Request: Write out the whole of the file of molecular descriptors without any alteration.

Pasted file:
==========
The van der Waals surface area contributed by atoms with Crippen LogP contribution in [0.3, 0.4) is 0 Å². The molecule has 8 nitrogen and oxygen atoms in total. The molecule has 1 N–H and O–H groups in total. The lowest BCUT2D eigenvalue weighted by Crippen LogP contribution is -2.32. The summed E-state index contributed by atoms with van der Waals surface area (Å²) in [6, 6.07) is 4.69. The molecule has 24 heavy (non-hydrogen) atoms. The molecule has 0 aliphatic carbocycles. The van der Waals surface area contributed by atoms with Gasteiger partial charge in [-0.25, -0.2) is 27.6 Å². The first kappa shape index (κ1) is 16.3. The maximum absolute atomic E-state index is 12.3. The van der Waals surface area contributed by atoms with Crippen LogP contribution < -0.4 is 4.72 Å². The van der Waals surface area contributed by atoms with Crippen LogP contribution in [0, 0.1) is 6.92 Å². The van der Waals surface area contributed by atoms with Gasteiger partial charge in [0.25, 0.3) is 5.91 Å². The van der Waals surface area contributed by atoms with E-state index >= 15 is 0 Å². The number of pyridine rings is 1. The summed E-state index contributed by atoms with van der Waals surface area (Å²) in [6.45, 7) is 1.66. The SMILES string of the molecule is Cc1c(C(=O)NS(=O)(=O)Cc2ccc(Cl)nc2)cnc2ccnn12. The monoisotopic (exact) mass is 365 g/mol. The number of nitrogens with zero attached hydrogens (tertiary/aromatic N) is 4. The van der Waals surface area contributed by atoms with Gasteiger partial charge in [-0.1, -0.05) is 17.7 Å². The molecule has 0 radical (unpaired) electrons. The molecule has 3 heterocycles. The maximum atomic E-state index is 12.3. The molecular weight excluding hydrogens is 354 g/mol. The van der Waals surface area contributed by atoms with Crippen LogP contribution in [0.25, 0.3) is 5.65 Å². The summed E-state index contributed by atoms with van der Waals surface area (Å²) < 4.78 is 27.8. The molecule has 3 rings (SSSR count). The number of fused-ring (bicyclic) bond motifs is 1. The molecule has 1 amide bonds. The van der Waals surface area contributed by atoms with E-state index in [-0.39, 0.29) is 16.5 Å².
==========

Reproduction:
The van der Waals surface area contributed by atoms with Crippen LogP contribution in [0.3, 0.4) is 0 Å². The molecule has 8 nitrogen and oxygen atoms in total. The molecule has 1 N–H and O–H groups in total. The lowest BCUT2D eigenvalue weighted by Crippen LogP contribution is -2.32. The summed E-state index contributed by atoms with van der Waals surface area (Å²) in [6, 6.07) is 4.69. The molecule has 24 heavy (non-hydrogen) atoms. The molecule has 0 aliphatic carbocycles. The van der Waals surface area contributed by atoms with Gasteiger partial charge in [-0.25, -0.2) is 27.6 Å². The first kappa shape index (κ1) is 16.3. The maximum absolute atomic E-state index is 12.3. The van der Waals surface area contributed by atoms with Crippen LogP contribution < -0.4 is 4.72 Å². The van der Waals surface area contributed by atoms with Crippen LogP contribution in [0, 0.1) is 6.92 Å². The van der Waals surface area contributed by atoms with Gasteiger partial charge in [0.25, 0.3) is 5.91 Å². The van der Waals surface area contributed by atoms with E-state index >= 15 is 0 Å². The number of pyridine rings is 1. The summed E-state index contributed by atoms with van der Waals surface area (Å²) in [6.45, 7) is 1.66. The SMILES string of the molecule is Cc1c(C(=O)NS(=O)(=O)Cc2ccc(Cl)nc2)cnc2ccnn12. The monoisotopic (exact) mass is 365 g/mol. The number of nitrogens with zero attached hydrogens (tertiary/aromatic N) is 4. The van der Waals surface area contributed by atoms with Gasteiger partial charge in [-0.1, -0.05) is 17.7 Å². The molecule has 0 radical (unpaired) electrons. The molecule has 3 heterocycles. The maximum atomic E-state index is 12.3. The molecular weight excluding hydrogens is 354 g/mol. The van der Waals surface area contributed by atoms with Crippen LogP contribution in [0.25, 0.3) is 5.65 Å². The summed E-state index contributed by atoms with van der Waals surface area (Å²) < 4.78 is 27.8. The molecule has 3 rings (SSSR count). The number of fused-ring (bicyclic) bond motifs is 1. The molecule has 1 amide bonds. The van der Waals surface area contributed by atoms with E-state index in [-0.39, 0.29) is 16.5 Å².